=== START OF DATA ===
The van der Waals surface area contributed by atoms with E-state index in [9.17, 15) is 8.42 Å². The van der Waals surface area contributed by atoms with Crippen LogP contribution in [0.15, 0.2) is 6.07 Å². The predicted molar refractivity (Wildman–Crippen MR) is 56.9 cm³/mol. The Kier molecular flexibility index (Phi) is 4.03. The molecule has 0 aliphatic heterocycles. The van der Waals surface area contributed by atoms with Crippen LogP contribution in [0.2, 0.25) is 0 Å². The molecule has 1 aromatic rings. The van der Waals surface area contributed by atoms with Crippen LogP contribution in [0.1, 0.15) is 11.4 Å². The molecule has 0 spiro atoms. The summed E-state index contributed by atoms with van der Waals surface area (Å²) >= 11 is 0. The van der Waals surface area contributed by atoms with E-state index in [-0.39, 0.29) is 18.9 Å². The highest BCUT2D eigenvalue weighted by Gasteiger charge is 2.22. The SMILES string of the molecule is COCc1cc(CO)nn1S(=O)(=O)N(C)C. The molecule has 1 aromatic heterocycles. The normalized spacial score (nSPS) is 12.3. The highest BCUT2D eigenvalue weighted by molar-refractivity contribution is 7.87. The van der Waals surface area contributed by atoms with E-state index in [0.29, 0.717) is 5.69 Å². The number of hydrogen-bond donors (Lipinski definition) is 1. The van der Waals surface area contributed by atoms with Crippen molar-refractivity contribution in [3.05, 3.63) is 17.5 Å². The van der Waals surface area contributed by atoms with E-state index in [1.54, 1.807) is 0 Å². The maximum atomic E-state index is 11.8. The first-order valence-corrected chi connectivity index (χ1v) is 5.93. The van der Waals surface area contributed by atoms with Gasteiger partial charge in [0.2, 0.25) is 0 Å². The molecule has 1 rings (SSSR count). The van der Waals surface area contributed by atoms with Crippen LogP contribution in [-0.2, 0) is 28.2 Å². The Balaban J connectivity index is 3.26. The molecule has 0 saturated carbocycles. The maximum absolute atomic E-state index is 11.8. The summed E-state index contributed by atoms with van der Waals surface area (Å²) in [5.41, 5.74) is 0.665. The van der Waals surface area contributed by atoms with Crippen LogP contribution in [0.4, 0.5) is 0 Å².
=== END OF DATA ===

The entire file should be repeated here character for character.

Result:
The van der Waals surface area contributed by atoms with E-state index in [9.17, 15) is 8.42 Å². The van der Waals surface area contributed by atoms with Crippen LogP contribution in [0.15, 0.2) is 6.07 Å². The predicted molar refractivity (Wildman–Crippen MR) is 56.9 cm³/mol. The Kier molecular flexibility index (Phi) is 4.03. The molecule has 0 aliphatic heterocycles. The van der Waals surface area contributed by atoms with Crippen LogP contribution in [0.2, 0.25) is 0 Å². The molecule has 1 aromatic rings. The van der Waals surface area contributed by atoms with Crippen LogP contribution in [0.1, 0.15) is 11.4 Å². The molecule has 0 spiro atoms. The summed E-state index contributed by atoms with van der Waals surface area (Å²) >= 11 is 0. The van der Waals surface area contributed by atoms with E-state index in [-0.39, 0.29) is 18.9 Å². The highest BCUT2D eigenvalue weighted by Gasteiger charge is 2.22. The SMILES string of the molecule is COCc1cc(CO)nn1S(=O)(=O)N(C)C. The molecule has 1 aromatic heterocycles. The normalized spacial score (nSPS) is 12.3. The highest BCUT2D eigenvalue weighted by molar-refractivity contribution is 7.87. The van der Waals surface area contributed by atoms with E-state index in [0.29, 0.717) is 5.69 Å². The number of hydrogen-bond donors (Lipinski definition) is 1. The van der Waals surface area contributed by atoms with Crippen molar-refractivity contribution in [3.05, 3.63) is 17.5 Å². The van der Waals surface area contributed by atoms with E-state index in [1.54, 1.807) is 0 Å². The maximum atomic E-state index is 11.8. The first-order valence-corrected chi connectivity index (χ1v) is 5.93. The van der Waals surface area contributed by atoms with Gasteiger partial charge in [0.2, 0.25) is 0 Å². The molecule has 1 rings (SSSR count). The van der Waals surface area contributed by atoms with Crippen LogP contribution in [-0.2, 0) is 28.2 Å². The Balaban J connectivity index is 3.26. The molecule has 0 saturated carbocycles. The maximum absolute atomic E-state index is 11.8. The summed E-state index contributed by atoms with van der Waals surface area (Å²) in [5.41, 5.74) is 0.665. The van der Waals surface area contributed by atoms with Crippen LogP contribution in [0.4, 0.5) is 0 Å².